In 2011 and 2013, University of Wisconsin weed scientists identified two separate giant ragweed, Ambrosia trifida, populations resistant to either glyphosate (SOA 9) or ALS inhibitors (SOA 2). In 2013, a population of common ragweed, Ambrosia artemisiifolia, was confirmed resistant to ALS inhibitors. Not sure what a glyphosate resistant giant ragweed plant looks like, check out a time lapse video from Purdue University comparing susceptible and resistant biotypes of giant ragweed, two minutes fifteen seconds in length.

At this point in the season, the most important task for herbicide resistance management is to scout fields several times before and after an herbicide application. Scouting after pre-emergence applications, prior to a post-emergence timing, can ensure that the post application is on target for weed species and size. It is important to pay attention to any weed species that is becoming more abundant across the field and then to double-check that your planned herbicide program is effective at controlling that species. Also, factoring in current weed size with weather forecasts is important for scheduling that next application. After applying herbicides, the next task is to follow-up with scouting at 14 days after the post application to verify adequate control. For more information about effective scouting, please visit the TakeAction website.

Both ragweed species reduce crop yields because early season germination and growth interferes with crop establishment prior to canopy closure. Giant ragweed can be difficult to control with a one-pass herbicide program because seedlings can emerge from deeper soil depths where a pre-emergence herbicide may not reach and some populations tend to emerge over an extended period. For herbicide resistance management recommendations, please consult the TakeAction fact sheet. Giant ragweed tends to be more of a problem in conventional tillage systems whereas common ragweed infestations are common in reduced and no-till systems. Management recommendations for common ragweed infestations in corn and soybean are available on the WCWS website.

Post-emergence herbicides for corn and soybean

At this time of the year, integrated weed management programs focus on scouting and diversifying management practices including non-chemical methods and herbicide sites-of-action. For more information, please visit the United Soybean Board’s TakeAction website for field management guidelines and to learn more about herbicide sites of action. Michigan State University’s Weed Science website has detailed web pages on common weeds in annual crops with biological information and management recommendations. After each field season, the Herbicide Evaluation Program here at the university publishes efficacy data in a research report. Summary ratings for many weed species are located in “Pest Management in Wisconsin Field Crops” available as a free pdf or in print at Cooperative Extension’s Learning Store.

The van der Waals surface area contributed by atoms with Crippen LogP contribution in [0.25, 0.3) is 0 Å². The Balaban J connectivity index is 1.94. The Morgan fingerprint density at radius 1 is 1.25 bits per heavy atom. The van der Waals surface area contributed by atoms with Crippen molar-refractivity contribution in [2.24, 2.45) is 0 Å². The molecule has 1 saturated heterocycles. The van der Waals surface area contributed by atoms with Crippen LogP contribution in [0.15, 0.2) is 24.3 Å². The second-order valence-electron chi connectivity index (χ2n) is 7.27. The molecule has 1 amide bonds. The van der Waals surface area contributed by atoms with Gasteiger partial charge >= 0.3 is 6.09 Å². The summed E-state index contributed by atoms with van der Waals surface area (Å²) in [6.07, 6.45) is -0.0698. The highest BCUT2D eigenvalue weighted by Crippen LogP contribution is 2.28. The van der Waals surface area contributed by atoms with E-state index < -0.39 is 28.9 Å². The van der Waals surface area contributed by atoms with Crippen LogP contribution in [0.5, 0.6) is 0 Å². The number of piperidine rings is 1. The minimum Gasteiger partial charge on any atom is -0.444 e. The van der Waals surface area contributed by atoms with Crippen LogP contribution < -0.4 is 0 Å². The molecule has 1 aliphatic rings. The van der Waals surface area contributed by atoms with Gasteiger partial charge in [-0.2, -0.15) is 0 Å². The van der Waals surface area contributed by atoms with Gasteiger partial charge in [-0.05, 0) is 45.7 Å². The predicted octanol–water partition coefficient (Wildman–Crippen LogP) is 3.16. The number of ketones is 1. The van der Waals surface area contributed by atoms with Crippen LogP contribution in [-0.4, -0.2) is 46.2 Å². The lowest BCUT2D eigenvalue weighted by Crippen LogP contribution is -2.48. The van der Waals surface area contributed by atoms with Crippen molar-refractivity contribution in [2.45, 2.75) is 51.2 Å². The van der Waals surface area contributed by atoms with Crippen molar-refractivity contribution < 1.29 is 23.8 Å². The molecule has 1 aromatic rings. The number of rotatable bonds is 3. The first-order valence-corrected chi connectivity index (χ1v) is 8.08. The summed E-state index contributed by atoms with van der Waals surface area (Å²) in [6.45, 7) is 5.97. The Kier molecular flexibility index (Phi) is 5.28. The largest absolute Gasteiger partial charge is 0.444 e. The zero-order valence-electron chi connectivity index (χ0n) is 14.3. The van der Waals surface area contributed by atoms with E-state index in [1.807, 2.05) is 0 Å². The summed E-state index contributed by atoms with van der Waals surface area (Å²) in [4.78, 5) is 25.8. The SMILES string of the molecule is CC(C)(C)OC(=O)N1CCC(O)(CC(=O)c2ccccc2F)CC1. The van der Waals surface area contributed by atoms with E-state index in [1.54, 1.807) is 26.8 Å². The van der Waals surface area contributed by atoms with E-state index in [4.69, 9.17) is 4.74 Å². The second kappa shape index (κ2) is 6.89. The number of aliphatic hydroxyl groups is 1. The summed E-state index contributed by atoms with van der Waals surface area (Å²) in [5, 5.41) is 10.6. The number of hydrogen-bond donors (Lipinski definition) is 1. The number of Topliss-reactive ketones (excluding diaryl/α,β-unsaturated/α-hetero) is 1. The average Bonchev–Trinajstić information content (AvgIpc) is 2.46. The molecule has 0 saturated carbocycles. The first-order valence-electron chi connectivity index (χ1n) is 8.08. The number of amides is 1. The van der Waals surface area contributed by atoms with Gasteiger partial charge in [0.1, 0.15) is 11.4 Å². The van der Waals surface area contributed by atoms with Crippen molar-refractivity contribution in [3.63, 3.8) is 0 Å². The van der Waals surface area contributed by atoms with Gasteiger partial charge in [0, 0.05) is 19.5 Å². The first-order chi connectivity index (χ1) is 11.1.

Herbicide Injury Diagnosis for Corn Seedlings at Emergence

Depending upon the herbicide, injury can occur after a pre-emergence application when corn is germinating in cool, wet soils. This year, if corn was planted in mid-April then you may observe some injury. However, it is important to remember that other environmental factors can mimic herbicide injury symptoms such as corn emerging in crusted or compacted soil. For this spring, WCWS has a re-designed online diagnostic tool, available at http://wcws.cals.wisc.edu/herbicide-injury-diagnostic-tool or from the main page, go to ‘Resources’ and then to ‘Tools’. The diagnostic tool asks three basic questions 1) When do injury symptoms appear? 2) Are both broadleaves and grasses affected or just one group? and 3) What are the symptoms and where do they occur? The original web-based tool was developed by Tim Trower and Chris Boerboom to accompany a handy two-page guide. The following changes were made to the new version: